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There’s a belief that drinking more alcohol when you’re already hungover can cure you of some rough symptoms.
The tactic seemingly stems from the medieval theory that the source of an ailment could also be the remedy.
This thought eventually led to the expression “the hair of the dog that bit you,” which resulted in the development of fur-filled tonics from suspected rabid dogs in hopes of preventing rabies infections in humans, according to Lexico – an online dictionary powered by the Oxford University Press.
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While the questionable tonics didn’t work and fell out of favor with the rise of modern medicine, the “hair of the dog” expression has stuck around, and it has even become associated with drinking. Unlike its predecessor, though, there might be a little truth in treating alcohol-induced hangovers with alcohol, but experts still don’t recommend it. Here’s why.
Does ‘hair of the dog’ work?
“The short answer is yes,” said Dr. Ken Perry, an emergency physician in South Carolina.
“The feeling of a hangover is due to the receptors being without alcohol,” he told Fox News Digital. “Many of the symptoms, [including headache and gastrointestinal upset], are minimized if the alcohol is reintroduced and the receptors are no longer absent of alcohol.
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“In a way the ‘hair of the dog’ does actually work in the short term,” Perry continued. “That being said, it doesn’t fix a hangover, but rather delays the symptoms.”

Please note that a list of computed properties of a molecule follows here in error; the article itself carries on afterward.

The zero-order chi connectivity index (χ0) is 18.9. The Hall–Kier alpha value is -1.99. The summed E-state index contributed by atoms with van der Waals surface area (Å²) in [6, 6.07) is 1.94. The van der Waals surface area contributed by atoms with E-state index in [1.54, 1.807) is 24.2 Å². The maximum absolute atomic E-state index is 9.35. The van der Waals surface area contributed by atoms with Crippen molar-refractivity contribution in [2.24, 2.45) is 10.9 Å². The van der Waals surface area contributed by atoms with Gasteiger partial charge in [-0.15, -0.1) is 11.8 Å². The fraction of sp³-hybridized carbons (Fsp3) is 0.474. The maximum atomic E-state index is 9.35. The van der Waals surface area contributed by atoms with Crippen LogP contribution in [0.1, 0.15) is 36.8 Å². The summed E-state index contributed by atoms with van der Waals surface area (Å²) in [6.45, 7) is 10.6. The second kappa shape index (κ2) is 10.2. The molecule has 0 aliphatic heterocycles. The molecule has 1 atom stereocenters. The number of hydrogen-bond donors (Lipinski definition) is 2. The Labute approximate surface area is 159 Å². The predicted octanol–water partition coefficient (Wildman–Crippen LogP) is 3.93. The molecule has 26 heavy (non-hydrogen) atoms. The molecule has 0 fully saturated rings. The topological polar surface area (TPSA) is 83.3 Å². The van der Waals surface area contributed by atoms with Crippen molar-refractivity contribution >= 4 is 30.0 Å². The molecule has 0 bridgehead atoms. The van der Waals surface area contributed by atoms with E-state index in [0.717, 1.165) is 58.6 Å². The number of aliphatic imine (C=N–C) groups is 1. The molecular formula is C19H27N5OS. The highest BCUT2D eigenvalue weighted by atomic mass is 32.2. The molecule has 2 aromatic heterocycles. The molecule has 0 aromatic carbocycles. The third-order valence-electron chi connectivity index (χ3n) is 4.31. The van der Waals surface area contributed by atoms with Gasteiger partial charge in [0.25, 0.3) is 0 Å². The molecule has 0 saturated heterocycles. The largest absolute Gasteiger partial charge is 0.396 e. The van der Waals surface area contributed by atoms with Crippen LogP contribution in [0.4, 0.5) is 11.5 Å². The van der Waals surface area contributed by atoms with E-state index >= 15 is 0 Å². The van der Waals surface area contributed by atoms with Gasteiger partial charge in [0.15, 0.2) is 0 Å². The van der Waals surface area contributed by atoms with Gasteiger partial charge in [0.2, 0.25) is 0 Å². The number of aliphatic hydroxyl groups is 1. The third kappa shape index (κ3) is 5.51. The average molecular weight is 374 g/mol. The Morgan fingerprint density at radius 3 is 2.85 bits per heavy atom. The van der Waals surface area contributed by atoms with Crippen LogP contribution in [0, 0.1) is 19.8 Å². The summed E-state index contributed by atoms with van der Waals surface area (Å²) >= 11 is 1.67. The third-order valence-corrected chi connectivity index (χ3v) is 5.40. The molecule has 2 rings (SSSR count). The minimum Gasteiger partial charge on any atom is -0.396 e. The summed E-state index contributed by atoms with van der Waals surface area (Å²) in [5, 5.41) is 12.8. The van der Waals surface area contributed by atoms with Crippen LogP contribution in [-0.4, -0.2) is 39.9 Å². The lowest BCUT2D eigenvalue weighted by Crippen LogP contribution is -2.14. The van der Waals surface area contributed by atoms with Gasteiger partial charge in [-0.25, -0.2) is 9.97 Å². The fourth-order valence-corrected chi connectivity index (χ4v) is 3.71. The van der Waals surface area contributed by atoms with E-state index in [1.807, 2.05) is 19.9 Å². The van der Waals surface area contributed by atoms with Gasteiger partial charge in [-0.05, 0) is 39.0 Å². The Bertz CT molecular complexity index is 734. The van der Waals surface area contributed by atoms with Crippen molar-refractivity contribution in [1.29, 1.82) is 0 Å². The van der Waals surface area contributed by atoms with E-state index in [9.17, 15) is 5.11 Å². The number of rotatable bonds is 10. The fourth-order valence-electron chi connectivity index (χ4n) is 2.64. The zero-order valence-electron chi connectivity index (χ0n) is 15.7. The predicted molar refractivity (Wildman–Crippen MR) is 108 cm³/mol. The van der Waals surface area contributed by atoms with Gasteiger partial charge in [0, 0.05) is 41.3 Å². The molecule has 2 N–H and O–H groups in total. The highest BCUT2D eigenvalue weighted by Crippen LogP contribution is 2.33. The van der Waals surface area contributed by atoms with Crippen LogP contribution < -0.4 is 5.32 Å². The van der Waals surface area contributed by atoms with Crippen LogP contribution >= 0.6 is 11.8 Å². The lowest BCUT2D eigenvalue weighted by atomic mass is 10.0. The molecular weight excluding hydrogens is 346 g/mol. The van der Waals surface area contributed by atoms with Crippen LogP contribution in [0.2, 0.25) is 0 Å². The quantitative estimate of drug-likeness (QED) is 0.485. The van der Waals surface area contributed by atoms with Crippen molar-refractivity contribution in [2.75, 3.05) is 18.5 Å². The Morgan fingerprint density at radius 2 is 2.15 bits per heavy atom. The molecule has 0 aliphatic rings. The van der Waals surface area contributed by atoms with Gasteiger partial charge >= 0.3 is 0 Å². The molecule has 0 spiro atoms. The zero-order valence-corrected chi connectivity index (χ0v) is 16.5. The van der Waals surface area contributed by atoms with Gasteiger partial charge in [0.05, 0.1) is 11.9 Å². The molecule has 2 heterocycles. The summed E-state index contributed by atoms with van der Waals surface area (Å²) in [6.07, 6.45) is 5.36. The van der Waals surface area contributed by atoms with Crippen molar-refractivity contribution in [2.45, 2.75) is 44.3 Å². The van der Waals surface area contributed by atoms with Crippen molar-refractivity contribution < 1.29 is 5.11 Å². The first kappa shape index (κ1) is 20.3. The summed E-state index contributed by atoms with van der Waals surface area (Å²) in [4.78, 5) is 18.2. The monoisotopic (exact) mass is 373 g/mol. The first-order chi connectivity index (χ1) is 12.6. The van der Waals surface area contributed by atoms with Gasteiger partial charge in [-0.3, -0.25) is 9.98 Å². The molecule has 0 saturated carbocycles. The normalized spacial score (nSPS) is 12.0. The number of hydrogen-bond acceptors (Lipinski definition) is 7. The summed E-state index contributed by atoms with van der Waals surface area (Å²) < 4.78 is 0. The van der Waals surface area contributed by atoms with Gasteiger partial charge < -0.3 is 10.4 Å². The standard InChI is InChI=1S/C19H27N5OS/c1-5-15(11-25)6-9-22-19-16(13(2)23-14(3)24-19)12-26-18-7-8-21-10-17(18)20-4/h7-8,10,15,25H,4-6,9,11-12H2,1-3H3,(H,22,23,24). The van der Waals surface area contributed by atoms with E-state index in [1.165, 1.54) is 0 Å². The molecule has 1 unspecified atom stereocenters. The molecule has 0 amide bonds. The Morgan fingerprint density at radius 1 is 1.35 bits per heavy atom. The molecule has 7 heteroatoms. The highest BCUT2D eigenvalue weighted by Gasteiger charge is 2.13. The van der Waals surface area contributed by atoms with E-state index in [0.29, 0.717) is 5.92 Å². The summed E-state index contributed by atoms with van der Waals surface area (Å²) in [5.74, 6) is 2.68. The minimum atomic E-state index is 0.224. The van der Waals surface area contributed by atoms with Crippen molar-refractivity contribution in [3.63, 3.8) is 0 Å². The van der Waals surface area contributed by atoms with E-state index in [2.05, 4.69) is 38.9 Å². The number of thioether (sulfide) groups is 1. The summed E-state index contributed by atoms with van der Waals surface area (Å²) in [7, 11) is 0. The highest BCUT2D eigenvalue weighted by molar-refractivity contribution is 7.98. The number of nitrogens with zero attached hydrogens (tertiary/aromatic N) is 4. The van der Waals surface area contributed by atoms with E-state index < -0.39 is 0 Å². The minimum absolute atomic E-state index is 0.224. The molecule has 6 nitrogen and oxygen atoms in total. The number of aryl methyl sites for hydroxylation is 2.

The NIAAA’s input on ‘hair of the dog’
The National Institute on Alcohol Abuse and Alcoholism (NIAAA) addressed the hair of the dog theory in an online hangover brochure.
The government agency’s brochure states that drinking alcohol while hungover “might temporarily minimize some symptoms” but “it could contribute to and prolong the malaise and other symptoms of the hangover.”
If you’re trying to find an actual hangover cure, you’re sadly out of luck, according to the NIAAA, which is a part of the U.S. National Institutes of Health.
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“The only way to completely avoid a hangover is to not drink alcohol at all or to keep alcohol intake to a minimum,” the NIAAA’s brochure said. “There is no cure for a hangover other than time.”
Are there better options than ‘hair of the dog?’
A 2017 news release from the Wake Forest Baptist Medical Center in North Carolina, which was published in ScienceDaily, said the hair of the dog theory for alcohol consumption has no scientific evidence to back it up.
“It will, at best, postpone one,” said Laura Veach, who’s a doctoral degree holder in substance counseling, in a statement.
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“Taking a drink the morning after may temporarily make you feel better because you’re putting alcohol back into the system,” she said. “But it doesn’t cure the hangover; it just sort of tricks you by masking the symptoms. They’re going to show up eventually.”
Hangover symptoms reportedly occur when blood alcohol content drops to zero and can include undesirable results like headache, thirst, fatigue, dizziness, nausea and poor mood, according to the Wake Forest Baptist Medical Center.
For hangover treatment, Veach recommends rest, hydration, acetylsalicylic acid painkillers and caffeine avoidance.